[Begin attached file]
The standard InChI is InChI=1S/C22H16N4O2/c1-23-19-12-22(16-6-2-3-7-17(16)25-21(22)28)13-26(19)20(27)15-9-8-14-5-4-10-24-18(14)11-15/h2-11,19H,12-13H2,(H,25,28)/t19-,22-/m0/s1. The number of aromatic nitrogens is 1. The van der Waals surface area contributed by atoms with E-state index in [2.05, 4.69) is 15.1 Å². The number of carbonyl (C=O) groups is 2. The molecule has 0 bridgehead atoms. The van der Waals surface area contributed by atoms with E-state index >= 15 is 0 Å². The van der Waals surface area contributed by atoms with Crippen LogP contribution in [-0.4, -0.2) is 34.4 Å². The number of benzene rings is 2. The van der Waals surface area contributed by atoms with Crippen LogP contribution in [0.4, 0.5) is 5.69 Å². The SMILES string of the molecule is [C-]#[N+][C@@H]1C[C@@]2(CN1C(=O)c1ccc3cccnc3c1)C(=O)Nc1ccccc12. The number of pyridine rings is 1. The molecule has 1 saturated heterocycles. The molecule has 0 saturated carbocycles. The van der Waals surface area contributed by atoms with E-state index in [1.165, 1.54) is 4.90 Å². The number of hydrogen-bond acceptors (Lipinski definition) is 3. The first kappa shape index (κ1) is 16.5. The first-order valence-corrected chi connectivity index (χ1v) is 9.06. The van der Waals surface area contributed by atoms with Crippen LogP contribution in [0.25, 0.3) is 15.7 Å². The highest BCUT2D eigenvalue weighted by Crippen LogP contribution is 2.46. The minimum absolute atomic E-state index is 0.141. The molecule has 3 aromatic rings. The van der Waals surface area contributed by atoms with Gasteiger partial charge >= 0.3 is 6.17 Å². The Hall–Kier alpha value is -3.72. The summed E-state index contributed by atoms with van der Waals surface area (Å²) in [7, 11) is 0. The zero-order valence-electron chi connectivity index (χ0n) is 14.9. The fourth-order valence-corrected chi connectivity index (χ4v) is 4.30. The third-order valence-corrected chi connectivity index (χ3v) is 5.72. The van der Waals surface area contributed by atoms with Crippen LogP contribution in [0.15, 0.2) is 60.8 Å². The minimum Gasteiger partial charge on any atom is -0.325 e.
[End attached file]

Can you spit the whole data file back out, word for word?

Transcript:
The standard InChI is InChI=1S/C22H16N4O2/c1-23-19-12-22(16-6-2-3-7-17(16)25-21(22)28)13-26(19)20(27)15-9-8-14-5-4-10-24-18(14)11-15/h2-11,19H,12-13H2,(H,25,28)/t19-,22-/m0/s1. The number of aromatic nitrogens is 1. The van der Waals surface area contributed by atoms with E-state index in [2.05, 4.69) is 15.1 Å². The number of carbonyl (C=O) groups is 2. The molecule has 0 bridgehead atoms. The van der Waals surface area contributed by atoms with E-state index >= 15 is 0 Å². The van der Waals surface area contributed by atoms with Crippen LogP contribution in [-0.4, -0.2) is 34.4 Å². The number of benzene rings is 2. The van der Waals surface area contributed by atoms with Crippen LogP contribution in [0.4, 0.5) is 5.69 Å². The SMILES string of the molecule is [C-]#[N+][C@@H]1C[C@@]2(CN1C(=O)c1ccc3cccnc3c1)C(=O)Nc1ccccc12. The number of pyridine rings is 1. The molecule has 1 saturated heterocycles. The molecule has 0 saturated carbocycles. The van der Waals surface area contributed by atoms with E-state index in [1.165, 1.54) is 4.90 Å². The number of hydrogen-bond acceptors (Lipinski definition) is 3. The first kappa shape index (κ1) is 16.5. The first-order valence-corrected chi connectivity index (χ1v) is 9.06. The van der Waals surface area contributed by atoms with Crippen LogP contribution in [0.25, 0.3) is 15.7 Å². The highest BCUT2D eigenvalue weighted by Crippen LogP contribution is 2.46. The minimum absolute atomic E-state index is 0.141. The molecule has 3 aromatic rings. The van der Waals surface area contributed by atoms with Gasteiger partial charge >= 0.3 is 6.17 Å². The Hall–Kier alpha value is -3.72. The summed E-state index contributed by atoms with van der Waals surface area (Å²) in [7, 11) is 0. The zero-order valence-electron chi connectivity index (χ0n) is 14.9. The fourth-order valence-corrected chi connectivity index (χ4v) is 4.30. The third-order valence-corrected chi connectivity index (χ3v) is 5.72. The van der Waals surface area contributed by atoms with Crippen LogP contribution in [0.15, 0.2) is 60.8 Å². The minimum Gasteiger partial charge on any atom is -0.325 e.